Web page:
It is also possible that the number of launchers and missiles in the Pentagon estimate is less directly linked. The number could potentially refer to the number of missiles for operational launchers plus missiles produced for launchers that have been more or less completed but not yet loaded with missiles.
All of that to underscore that there is considerable uncertainty about the operational status of the Chinese ICBM force.
However—in time for the Congressional debate on the FY2024 defense budget—some appear to be using the STRATCOM letter to suggest the United States also needs to increase its nuclear arsenal.
Comparing The Full Arsenals
The rapid increase of the Chinese ICBM force is important and unprecedented. Yet, it is also crucial to keep things in perspective. In his response to the STRATCOM letter, Rep. Mike Rogers—the new conservative chairman of the House Armed Services Committee—claimed that China is “rapidly approaching parity with the United States” in nuclear forces. That is not accurate.
Even if China ends up with more ICBMs than the United States and increases its nuclear stockpile to 1,500 warheads by 2035, as projected by the Pentagon, that does not give China parity. The United States has 800 launchers for strategic nuclear weapons and a stockpile of 3,700 warheads (see graph below).
The worst-case projection about China’s nuclear expansion assumes that it will fill everything with missiles with multiple warheads. In reality, it is unknown how many of the new silos will be filled with missiles, how many warheads each missile will carry, and how many warheads China can actually produce over the next decade.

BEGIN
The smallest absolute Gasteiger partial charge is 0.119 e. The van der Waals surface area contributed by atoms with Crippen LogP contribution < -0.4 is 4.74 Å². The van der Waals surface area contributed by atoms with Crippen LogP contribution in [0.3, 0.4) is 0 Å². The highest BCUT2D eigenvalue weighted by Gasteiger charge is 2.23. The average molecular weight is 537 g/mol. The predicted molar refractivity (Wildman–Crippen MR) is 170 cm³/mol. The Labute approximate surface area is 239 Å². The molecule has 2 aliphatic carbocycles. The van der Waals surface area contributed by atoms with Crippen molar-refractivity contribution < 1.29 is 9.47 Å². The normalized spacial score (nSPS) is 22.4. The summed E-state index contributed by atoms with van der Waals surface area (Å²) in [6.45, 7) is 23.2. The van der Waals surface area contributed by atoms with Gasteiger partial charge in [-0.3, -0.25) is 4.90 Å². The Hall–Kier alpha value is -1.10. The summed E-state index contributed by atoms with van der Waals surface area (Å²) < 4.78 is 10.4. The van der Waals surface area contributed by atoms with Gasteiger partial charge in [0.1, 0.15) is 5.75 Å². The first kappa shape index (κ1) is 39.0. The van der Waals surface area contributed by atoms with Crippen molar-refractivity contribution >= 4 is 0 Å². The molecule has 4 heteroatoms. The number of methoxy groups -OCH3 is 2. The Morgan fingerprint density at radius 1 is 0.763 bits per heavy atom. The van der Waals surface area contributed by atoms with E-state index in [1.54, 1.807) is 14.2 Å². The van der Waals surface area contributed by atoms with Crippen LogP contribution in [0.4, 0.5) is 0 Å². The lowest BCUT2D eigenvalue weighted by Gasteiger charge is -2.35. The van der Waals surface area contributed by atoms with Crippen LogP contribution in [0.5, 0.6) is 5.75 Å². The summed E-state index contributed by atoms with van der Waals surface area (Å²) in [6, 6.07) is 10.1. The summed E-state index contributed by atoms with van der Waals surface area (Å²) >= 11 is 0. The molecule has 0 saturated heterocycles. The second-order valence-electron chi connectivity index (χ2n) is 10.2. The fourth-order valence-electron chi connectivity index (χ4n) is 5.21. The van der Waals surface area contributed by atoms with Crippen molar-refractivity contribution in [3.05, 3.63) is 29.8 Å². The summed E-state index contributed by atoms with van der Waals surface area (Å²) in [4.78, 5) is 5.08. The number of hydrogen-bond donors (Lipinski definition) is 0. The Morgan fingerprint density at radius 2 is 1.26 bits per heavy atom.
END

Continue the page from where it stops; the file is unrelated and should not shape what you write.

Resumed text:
The nuclear arsenals do not exist in a vacuum but are linked to the overall military capabilities and the policies and strategies of the owners.
The Political Dimension
STRATCOM initially informed Congress about its assessment that the number of Chinese ICBM launchers exceeded that of the United States back in November 2022. But the letter was classified, so four conservative members of the Senate and House armed services committees reminded STRATCOM that it was required to also release an unclassified version. They then used the unclassified letter to argue for more nuclear weapons stating (see screen shot of Committee web page below):
We have no time to waste in adjusting our nuclear force posture to deter both Russia and China. This will have to mean higher numbers and new capabilities. (Emphasis added.)
Although defense contractors probably would be happy about that response, it is less clear why ‘higher numbers’ are necessary for U.S. nuclear strategy. Increasing U.S. nuclear weapons could in fact end up worsening the problem by causing China and Russia to increase their arsenals even further. And as we have already seen, that would likely cause a heightened demand for more U.S. nuclear weapons.
We have seen this playbook before during the Cold War nuclear arms race. Only this time, it’s not just between the United States and the Soviet Union, but with Russia and a growing China.
Even before China will reach the force levels projected by the Pentagon, the last remaining arms control treaty with Russia—the New START Treaty—will expire in February 2026. Without a follow-on agreement, Russia could potentially double the number of warheads it deploys on its strategic launchers.
Even if the defense hawks in Congress have their way, the United States does not seem to be in a position to compete in a nuclear arms race with both Russia and China. The modernization program is already overwhelmed with little room for expansion, and the warhead production capacity will not be able to produce large numbers of additional nuclear weapons for the foreseeable future.
What the Chinese nuclear buildup means for Chinese nuclear policy and how the United States should respond to it (as well as to Russia) is much more complicated and important to address than a rush to get more nuclear weapons. It would be more constructive for the United States to focus on engaging with Russia and China on nuclear risk reduction and arms control rather than engage in a build-up of its nuclear forces.